Plan a day and time to clean the classroom WITH the students.
My first graders loved helping me clean our classroom to prepare it for next year's students. Students of any age can wipe down desks, tables, and furniture. They can sort and organize classroom books, paper, pencils, crayons, and cubes. They love to help! Every year, I had students take down student work from the walls, which was very helpful. However, it can be a good idea to consider what can stay on the walls for the next year and only take down what you have to. Additionally, leave student work on the walls until the last week of school. Do not start cleaning too early. This signals to the students that the year is over.
Send students’ supplies home.
Send home folders, crayons, pencils, erasers, scissors, mostly used workbooks, spirals, and journals. A veteran tip: Save a handful of the most popular crayon colors for next year—you know, the colors that kids were always asking if you had an extra. Do the same with expo markers and glue stick tops. You will find dried out markers and glue sticks as you clean; save the tops for your next class. Students can put their supplies straight into their backpacks and will now have them at home.
Set aside some time to tackle the areas only you can clean.
Clean and organize your cabinets, supplies, and desk. As you are cleaning your classroom, think about what you can recycle and give away. Have left over Kleenex boxes? Gift some to a librarian or the music, art, or physical education teacher. They will love you for it! Think about how you used the space and what you would change in the future to become more efficient. If you have anything in your classroom that needs to be replaced or repaired, make note of it for the staff.
Break down the classroom.
The cleaning crew comes in the summer, and furniture will likely get moved around. Be mindful of that. Clean off your desk, cover bookshelves or move books, stack items on back counters, and put up decorations that you don’t want to be moved around or jostled. If you have items of value like a microwave, coffee pot, or mini fridge, take them home. Don’t risk them getting stolen or broken.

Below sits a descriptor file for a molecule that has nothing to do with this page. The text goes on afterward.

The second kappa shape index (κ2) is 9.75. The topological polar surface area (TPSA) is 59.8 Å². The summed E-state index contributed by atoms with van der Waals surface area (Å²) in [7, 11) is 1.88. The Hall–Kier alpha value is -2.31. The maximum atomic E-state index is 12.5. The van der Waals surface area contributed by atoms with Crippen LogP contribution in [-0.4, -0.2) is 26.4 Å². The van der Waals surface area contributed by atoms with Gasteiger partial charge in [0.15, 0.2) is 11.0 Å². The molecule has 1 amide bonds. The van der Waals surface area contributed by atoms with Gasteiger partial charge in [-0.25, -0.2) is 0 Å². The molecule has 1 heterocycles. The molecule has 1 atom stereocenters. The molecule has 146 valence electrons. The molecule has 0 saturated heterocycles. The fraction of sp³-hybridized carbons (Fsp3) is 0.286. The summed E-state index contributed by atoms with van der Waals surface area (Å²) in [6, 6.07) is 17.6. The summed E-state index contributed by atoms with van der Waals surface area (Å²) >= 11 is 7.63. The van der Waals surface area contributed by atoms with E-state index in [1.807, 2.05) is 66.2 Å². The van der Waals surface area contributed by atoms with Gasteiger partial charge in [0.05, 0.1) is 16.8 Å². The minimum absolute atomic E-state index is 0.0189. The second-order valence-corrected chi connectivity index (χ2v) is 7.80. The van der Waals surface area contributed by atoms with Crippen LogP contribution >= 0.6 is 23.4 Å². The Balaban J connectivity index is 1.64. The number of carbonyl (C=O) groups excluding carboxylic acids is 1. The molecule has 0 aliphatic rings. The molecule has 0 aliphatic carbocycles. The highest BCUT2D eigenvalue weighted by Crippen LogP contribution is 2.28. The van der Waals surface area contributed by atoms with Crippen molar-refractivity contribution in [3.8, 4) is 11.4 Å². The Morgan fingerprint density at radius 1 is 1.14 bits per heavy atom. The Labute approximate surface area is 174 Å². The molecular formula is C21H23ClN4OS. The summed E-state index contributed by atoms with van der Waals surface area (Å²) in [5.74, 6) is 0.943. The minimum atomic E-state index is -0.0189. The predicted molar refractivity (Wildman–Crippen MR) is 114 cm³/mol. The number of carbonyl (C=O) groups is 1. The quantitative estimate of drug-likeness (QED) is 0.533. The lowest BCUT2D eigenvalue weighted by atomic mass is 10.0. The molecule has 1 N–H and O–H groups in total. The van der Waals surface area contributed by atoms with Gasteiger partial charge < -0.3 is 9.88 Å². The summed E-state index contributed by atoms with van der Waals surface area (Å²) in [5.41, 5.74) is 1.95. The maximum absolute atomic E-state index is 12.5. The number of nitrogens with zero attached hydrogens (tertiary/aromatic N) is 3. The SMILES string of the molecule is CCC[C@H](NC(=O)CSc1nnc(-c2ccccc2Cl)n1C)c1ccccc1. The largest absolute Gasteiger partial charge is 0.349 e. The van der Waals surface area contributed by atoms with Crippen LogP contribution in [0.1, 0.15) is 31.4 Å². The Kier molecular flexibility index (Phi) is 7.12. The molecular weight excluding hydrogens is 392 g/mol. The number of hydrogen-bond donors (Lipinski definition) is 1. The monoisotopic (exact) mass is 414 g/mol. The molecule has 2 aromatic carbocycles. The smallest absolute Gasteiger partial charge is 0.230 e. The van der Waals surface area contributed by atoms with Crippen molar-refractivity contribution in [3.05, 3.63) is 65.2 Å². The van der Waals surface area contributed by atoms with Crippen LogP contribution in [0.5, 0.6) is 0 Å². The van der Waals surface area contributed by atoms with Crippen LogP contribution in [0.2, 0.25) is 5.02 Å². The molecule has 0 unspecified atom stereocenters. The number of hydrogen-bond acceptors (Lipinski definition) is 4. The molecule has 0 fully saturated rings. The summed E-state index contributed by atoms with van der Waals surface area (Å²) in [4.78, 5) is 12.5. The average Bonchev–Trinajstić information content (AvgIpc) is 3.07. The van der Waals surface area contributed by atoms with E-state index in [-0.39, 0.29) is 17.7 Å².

On the last day of school, take time to think.
Take a few quiet minutes in your classroom to think back since the summer. Consider what you liked and what you would change. Think about what worked and what didn’t. Think about your classroom setup and how you want it to look the following year. Make a list of items you need for your classroom when you come back after the summer. It’s easier to make a list now while your memories are still fresh. I would look around my room and it would jog my memory: I will need more magnets, more highlighter tape, hand sanitizer, and more blue fadeless colored paper for bulletin boards (it does exist). Print out any curriculum information. Take books you need for professional development in the summer. Take your teaching badge with you. Update passwords or bring passwords for different sites home in case you need access to them.
The best advice I have (from 16 years teaching in a public school) is to not wait until the last day. Throwing things in cabinets will not make the need for cleaning go away. Coming back to a messy classroom is like starting off on the wrong foot. It is more work at the beginning of the year when you are typically at your busiest.
Congratulations on closing out another year in a hard profession that rewards you with student accomplishments, hugs, and forever grateful families. Everything you do in the classroom matters. Every detail. Every plan. Every thought. Thank you for your dedication and hard work. Summer is almost upon us!
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